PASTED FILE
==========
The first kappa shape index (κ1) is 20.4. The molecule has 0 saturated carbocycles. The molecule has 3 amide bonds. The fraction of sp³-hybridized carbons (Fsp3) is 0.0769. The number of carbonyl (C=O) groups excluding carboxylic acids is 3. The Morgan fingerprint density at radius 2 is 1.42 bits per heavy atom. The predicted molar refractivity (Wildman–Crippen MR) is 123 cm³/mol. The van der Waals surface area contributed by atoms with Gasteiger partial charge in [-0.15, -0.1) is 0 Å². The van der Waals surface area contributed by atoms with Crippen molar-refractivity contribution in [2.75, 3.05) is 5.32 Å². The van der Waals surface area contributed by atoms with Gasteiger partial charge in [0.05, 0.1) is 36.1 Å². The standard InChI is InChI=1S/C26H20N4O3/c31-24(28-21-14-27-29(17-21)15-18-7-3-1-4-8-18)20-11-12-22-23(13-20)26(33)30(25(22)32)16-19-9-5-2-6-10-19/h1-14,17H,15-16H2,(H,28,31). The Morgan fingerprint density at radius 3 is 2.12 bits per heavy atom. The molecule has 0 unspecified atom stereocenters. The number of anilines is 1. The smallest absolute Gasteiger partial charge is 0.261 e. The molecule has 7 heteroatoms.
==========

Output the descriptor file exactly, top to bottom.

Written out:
The first kappa shape index (κ1) is 20.4. The molecule has 0 saturated carbocycles. The molecule has 3 amide bonds. The fraction of sp³-hybridized carbons (Fsp3) is 0.0769. The number of carbonyl (C=O) groups excluding carboxylic acids is 3. The Morgan fingerprint density at radius 2 is 1.42 bits per heavy atom. The predicted molar refractivity (Wildman–Crippen MR) is 123 cm³/mol. The van der Waals surface area contributed by atoms with Gasteiger partial charge in [-0.15, -0.1) is 0 Å². The van der Waals surface area contributed by atoms with Crippen molar-refractivity contribution in [2.75, 3.05) is 5.32 Å². The van der Waals surface area contributed by atoms with Gasteiger partial charge in [0.05, 0.1) is 36.1 Å². The standard InChI is InChI=1S/C26H20N4O3/c31-24(28-21-14-27-29(17-21)15-18-7-3-1-4-8-18)20-11-12-22-23(13-20)26(33)30(25(22)32)16-19-9-5-2-6-10-19/h1-14,17H,15-16H2,(H,28,31). The Morgan fingerprint density at radius 3 is 2.12 bits per heavy atom. The molecule has 0 unspecified atom stereocenters. The number of anilines is 1. The smallest absolute Gasteiger partial charge is 0.261 e. The molecule has 7 heteroatoms.